With that, they create a blacklist. This is a list of escalating terror attacks on U.S. interests. They’re all attached to a countdown. When that countdown hits zero each time, you’re going to get a new attack. You don’t know what, you don’t know where, but you know when it’s going to happen. Sam gets pulled back in to head Fourth Echelon. This is the first time you’ll see Sam in the driver’s seat. He gets to call all the shots. He gets to build his team the way he wants to. His mission is to stop these attacks at all costs.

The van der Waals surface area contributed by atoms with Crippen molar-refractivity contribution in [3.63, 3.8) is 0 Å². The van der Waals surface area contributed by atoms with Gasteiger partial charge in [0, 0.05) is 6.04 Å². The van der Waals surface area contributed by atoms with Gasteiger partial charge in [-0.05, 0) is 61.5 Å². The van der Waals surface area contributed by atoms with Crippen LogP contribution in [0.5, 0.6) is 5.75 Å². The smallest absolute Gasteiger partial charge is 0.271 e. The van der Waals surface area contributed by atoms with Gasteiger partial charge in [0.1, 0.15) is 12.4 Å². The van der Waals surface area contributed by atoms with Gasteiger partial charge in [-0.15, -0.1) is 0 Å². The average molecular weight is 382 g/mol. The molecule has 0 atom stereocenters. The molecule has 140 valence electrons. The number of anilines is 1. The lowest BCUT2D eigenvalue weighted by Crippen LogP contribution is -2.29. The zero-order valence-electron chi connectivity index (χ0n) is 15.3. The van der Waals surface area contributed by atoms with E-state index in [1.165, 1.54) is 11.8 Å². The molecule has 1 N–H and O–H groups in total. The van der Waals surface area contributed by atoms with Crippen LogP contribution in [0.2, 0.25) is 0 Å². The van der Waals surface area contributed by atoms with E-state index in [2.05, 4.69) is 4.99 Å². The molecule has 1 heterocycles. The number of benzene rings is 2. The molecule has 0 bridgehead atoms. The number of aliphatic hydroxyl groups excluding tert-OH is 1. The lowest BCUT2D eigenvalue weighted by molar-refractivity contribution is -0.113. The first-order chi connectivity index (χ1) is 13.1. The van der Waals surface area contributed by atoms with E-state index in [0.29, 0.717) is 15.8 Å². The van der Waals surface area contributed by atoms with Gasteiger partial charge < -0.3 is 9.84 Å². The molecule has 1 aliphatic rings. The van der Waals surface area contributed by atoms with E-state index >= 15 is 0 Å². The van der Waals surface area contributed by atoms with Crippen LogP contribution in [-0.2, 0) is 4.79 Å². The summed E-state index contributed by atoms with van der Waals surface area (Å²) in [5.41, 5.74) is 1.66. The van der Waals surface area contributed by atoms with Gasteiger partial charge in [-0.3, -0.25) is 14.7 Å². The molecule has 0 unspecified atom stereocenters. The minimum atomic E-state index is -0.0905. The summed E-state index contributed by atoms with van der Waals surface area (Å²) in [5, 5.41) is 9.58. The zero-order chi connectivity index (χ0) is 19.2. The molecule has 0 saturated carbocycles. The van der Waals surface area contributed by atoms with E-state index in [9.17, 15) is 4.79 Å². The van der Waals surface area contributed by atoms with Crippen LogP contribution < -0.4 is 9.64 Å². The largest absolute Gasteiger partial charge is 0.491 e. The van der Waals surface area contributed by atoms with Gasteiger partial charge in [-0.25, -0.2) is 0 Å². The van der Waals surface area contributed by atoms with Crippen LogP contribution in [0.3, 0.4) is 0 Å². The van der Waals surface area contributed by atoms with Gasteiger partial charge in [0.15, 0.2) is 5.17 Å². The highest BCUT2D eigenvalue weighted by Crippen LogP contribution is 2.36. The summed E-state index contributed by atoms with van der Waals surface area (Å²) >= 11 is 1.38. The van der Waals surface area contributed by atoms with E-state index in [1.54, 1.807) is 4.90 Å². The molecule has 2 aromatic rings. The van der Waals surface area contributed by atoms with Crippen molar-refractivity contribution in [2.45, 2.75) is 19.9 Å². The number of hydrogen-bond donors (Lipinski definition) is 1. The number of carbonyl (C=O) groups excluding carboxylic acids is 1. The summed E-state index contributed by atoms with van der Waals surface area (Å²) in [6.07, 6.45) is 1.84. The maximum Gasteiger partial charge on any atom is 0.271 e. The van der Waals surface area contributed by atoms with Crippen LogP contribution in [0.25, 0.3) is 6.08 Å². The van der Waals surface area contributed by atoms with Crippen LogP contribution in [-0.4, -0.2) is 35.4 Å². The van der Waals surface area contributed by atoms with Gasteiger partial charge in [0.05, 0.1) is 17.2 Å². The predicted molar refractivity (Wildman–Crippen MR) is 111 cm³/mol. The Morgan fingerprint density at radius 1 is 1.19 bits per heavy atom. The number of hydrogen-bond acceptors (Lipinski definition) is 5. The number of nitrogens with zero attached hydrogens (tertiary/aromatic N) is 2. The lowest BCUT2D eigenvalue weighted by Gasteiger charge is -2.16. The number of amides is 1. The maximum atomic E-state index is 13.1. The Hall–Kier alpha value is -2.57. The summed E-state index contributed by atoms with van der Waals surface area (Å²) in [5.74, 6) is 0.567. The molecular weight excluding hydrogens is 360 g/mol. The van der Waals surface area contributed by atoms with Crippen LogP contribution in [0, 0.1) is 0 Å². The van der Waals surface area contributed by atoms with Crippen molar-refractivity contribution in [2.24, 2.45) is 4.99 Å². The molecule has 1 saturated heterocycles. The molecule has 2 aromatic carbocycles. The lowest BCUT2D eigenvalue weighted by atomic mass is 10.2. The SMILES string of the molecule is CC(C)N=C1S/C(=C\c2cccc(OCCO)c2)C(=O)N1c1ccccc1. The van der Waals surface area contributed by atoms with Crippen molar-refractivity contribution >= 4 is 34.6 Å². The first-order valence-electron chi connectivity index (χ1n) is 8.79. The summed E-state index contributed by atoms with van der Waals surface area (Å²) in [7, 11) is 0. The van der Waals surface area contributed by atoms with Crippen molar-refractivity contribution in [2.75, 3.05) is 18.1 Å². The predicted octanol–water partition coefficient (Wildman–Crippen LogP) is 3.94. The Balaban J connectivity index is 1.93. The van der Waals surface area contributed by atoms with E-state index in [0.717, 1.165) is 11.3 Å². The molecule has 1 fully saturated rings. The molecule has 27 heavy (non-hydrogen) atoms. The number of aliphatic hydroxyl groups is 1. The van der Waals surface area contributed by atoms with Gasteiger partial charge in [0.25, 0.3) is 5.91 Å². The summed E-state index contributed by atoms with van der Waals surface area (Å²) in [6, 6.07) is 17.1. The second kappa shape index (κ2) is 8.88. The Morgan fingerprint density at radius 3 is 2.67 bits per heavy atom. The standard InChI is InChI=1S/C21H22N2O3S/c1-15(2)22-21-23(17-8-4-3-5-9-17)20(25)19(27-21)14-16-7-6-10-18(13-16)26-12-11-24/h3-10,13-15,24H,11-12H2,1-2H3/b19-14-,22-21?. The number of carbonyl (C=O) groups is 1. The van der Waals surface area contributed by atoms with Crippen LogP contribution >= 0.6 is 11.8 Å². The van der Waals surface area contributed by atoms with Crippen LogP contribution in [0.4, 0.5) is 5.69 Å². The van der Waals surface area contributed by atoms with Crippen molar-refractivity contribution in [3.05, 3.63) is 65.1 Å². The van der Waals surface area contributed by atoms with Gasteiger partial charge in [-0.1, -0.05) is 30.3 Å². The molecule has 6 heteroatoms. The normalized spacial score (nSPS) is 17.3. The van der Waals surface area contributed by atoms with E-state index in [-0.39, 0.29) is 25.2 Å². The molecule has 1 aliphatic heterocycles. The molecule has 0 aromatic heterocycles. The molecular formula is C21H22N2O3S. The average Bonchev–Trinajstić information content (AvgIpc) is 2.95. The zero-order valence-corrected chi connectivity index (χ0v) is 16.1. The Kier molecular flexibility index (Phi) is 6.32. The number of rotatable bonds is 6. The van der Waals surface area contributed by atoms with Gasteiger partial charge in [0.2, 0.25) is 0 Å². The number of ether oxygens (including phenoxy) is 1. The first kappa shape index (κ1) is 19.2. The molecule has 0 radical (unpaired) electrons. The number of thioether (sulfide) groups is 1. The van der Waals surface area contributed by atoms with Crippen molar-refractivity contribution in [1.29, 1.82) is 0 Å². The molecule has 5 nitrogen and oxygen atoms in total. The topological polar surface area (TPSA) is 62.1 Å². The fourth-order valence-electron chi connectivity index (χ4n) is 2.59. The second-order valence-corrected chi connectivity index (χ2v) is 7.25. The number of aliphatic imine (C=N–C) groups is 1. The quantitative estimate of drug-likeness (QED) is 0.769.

GamesBeat: What can you tell us about the command room?
Carrillo: Yeah. Their main hub is the Paladin. They’re always airborne. It’s a mobile command center. It’s interesting. We try to build this hub experience where you can talk to other characters on your team. As you talk to them, you get to unlock a little more about characters other than Sam. Obviously, he’s the leader. He’s in charge. He’s making all these calls. He’s upgrading the Paladin. You get to take the driver’s seat on that one, get that experience of Sam as the leader.
GamesBeat: Can you describe some of these other characters?
Carrillo: We have Grim. Grim’s come back. She and Sam kind of left off poorly in Conviction, as many of the fans could tell you. Nowadays, they’re just looking forward and trying to move ahead to stop these attacks. Their personal things are set aside right now.